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Belarus journalists, who once ‘looked to Turkey in fear,’ face the same fate

The March of Peace and Independence was held in Belarus' capital Minsk on August 30, 2020. Photo credit: Andrew Keymaster

Journalists in Belarus had once “looked to Turkey in fear” but are now facing the same fate amid the ongoing government crackdown, a leading press freedom advocate of the Eastern European country said.

Belarusian Association of Journalists (BAJ) deputy chair Barys Haretski answered Journo’s email after he was forced to leave his country as numerous journalists and pro-democracy activists did.

“Since last summer, the authorities have been carrying out a widespread wave of repression against politically active people, human rights defenders, journalists, and many other citizens. Tens of thousands of people have been detained and arrested during this time. The security forces severely beat many people,” Haretski said.

BAJ was threatened with outright liquidation by the Belarusian Minister of Justice last week, being accused of not producing documents relating to the lease of its regional offices, although these documents were inaccessible because the Belarusian Ministry of the Interior had sealed BAJ’s central offices on July 14. The first hearing of the trial is scheduled for August 11.

Media freedom observers deemed the targeting of BAJ and its board members as yet another anti-democratic step by the administration of Alexander Lukashenko.

Belarusian Association of Journalists under threat

“In the last month, a new wave of repression against NGOs and the media swept across the country. Searches were carried out in the offices of dozens of organizations, more than 60 non-governmental associations, including the BAJ, are being liquidated by the authorities,” Haretski noted.

In July, the police searched the apartments and offices of independent journalists more than 70 times, and several reporters were subsequently arrested, he added. “Currently, 29 media representatives are in captivity, and there are 610 political prisoners behind bars. People are being held in very bad conditions. Letters to many political prisoners are blocked.”

In power for 27 years, the Belarus president has been cracking down on opponents since unprecedented protests erupted after the elections in August 2020. While Lukashenko declared that he won the presidency to a sixth term, international observers said he rigged the election. 

The latest crisis set off months of massive protests and forced Lukashenko’s primary challenger, Svetlana Tikhanovskaya, into exile. The opposition says more than 35,000 have been detained in the last year.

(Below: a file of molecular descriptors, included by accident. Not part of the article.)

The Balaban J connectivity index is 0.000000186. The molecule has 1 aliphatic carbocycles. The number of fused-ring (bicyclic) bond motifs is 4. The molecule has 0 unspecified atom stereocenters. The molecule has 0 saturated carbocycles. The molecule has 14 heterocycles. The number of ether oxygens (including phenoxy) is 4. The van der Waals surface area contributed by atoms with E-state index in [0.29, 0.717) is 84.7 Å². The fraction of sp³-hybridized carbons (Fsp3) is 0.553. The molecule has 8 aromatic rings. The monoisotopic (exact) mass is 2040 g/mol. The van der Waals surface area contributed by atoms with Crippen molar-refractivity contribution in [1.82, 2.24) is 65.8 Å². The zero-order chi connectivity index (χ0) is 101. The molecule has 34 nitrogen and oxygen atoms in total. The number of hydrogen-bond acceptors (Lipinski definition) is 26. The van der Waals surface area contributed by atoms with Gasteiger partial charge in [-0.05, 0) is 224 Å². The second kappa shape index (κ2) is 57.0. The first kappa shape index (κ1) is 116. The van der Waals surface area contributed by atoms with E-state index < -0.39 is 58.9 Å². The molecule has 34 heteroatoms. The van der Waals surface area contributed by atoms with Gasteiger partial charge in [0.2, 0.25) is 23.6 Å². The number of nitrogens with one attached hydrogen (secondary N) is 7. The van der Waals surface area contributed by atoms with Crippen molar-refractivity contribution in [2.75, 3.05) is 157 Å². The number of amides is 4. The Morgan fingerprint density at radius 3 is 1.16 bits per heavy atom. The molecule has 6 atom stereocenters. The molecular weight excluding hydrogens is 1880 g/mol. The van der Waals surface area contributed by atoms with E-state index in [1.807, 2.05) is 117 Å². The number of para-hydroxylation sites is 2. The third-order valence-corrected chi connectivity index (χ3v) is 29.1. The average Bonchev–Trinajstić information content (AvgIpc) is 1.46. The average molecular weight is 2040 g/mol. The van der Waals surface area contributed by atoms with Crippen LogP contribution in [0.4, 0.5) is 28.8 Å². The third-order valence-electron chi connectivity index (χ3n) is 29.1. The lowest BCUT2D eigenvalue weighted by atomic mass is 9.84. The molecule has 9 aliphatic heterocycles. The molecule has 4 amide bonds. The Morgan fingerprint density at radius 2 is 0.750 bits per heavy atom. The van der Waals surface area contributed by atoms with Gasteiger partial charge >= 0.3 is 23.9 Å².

The crackdown has recently intensified. In May, Lukashenko’s government intercepted an international commercial flight and arrested an opposition activist and his girlfriend on board. Belarusian sprinter Krystsina Tsimanouskaya sought protection to avoid being forced onto a plane home from Tokyo during the Olympic Games this month. Then came the raid on BAJ.

Meanwhile, the U.S. imposed fresh sanctions on the Lukashenko administration on August 9 over an ongoing “assault against the democratic aspirations and human rights of the Belarusian people, transnational repression… and corruption.”

Haretski: Solidarity is the only way to protect journalists

When asked why Lukashenko geared up the purge in recent weeks, Haretski answered: “Perhaps the security forces wanted to report on the complete elimination of the opposition and dissidents. To feel a complete victory.”

Barys Haretski

The Belarusian independent journalist also stressed that the situation of the past year is “new” for his country. “Previously, we had not encountered so many imprisoned journalists and looked with great apprehension and fear at the example of Turkey. Unfortunately, history is taking place in such a way that this fate has now touched our country,” he explained before adding:

  • “In my opinion, the most important thing in this situation is to prevent the enemies from separating us, splitting us apart, making us lonely and defenseless. When journalists and media are left alone with their misfortune, it seems that complete defeat has come. Therefore, the main thing for us and all who find themselves in such a situation is complete solidarity within the community. No matter how competitive we are in the market, we must stand up for each other during this attack. It is the only way we can survive. Support each other’s editorial offices, each other’s families, each other’s lawyers. Support each other in the countries to which we had to leave.”

Thanking Turkish journalists for their solidarity, Haretski asked: “Tell me, how can we help the journalistic community in Turkey?”

Journo

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